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Lake Placid is situated in Adirondack State Park, an area that long has been rigidly controlled by the state as a "forever wild" preserve. This not only increases the ecological restrictions but allows for relatively routine New York funding of many of the improvements, such as refrigeration of the bobsled run, work on the cross-country and ski runs, building new parking and spectator areas, plus the snow-making equipment. Some of these facilities would have been improved anyway as part of an expanding state recreational program.
The Lake Placid committee figures that New York State will spend about $10 million on the Olympics and that the Federal Government will contribute about $20 million. And while no funding bills have passed Congress yet, New York Senator Jacob Javits has said he will introduce the appropriations legislation when it is necessary. Although some may doubt easy passage of such financing in these days of economic uncertainty, one must note that even the totally fouled-up Games of Denver had received a Congressional guarantee of at least $15.5 million in Federal money before they went down in referendum flames.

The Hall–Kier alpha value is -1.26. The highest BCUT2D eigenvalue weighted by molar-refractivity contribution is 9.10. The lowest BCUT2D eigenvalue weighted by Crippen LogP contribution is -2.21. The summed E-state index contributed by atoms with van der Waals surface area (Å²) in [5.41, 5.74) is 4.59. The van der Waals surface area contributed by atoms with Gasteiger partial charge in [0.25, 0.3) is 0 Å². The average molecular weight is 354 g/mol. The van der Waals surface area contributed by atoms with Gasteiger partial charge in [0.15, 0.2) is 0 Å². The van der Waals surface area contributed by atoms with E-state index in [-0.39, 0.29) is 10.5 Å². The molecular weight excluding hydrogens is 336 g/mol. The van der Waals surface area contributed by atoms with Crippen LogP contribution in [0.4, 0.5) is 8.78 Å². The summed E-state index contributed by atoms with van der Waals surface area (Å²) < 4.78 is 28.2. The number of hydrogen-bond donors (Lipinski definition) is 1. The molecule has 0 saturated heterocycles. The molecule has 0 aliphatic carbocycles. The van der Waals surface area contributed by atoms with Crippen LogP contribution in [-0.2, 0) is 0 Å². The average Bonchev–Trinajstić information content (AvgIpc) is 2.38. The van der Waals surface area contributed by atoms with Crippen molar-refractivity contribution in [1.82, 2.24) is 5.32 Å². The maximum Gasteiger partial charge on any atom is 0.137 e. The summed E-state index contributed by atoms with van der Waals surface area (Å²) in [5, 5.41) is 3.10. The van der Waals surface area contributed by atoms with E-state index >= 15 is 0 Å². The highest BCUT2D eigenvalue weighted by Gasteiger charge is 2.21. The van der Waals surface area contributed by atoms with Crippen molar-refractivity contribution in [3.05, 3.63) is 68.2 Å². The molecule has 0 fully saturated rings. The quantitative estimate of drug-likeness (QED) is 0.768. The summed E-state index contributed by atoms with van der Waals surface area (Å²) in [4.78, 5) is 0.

The Rev. Bernie Fell is a man who has learned from all his years of bruises and bumps in unsuccessful Olympic campaigns to be essentially pessimistic, although he is by nature an evangelist. Fell said, not long before the IOC was due to vote, "I would not for one second predict that the IOC will select Lake Placid for 1980. However, we have left nothing unturned that I know of. Funding has traditionally been the biggest public headache in the Olympics, but behind that is always the question of preserving the environment. We have gone far out of our way to guarantee full protection. As for the money, I remember that a Soviet member of the IOC, Mr. Adrianov, asked me not long ago, 'How can a tiny place with only 3,000 people expect to put on a giant spectacular like the Olympic Games?' And I said, 'Sir, I have confidence that my government is the kind of government that backs its commitments.' And I believe that.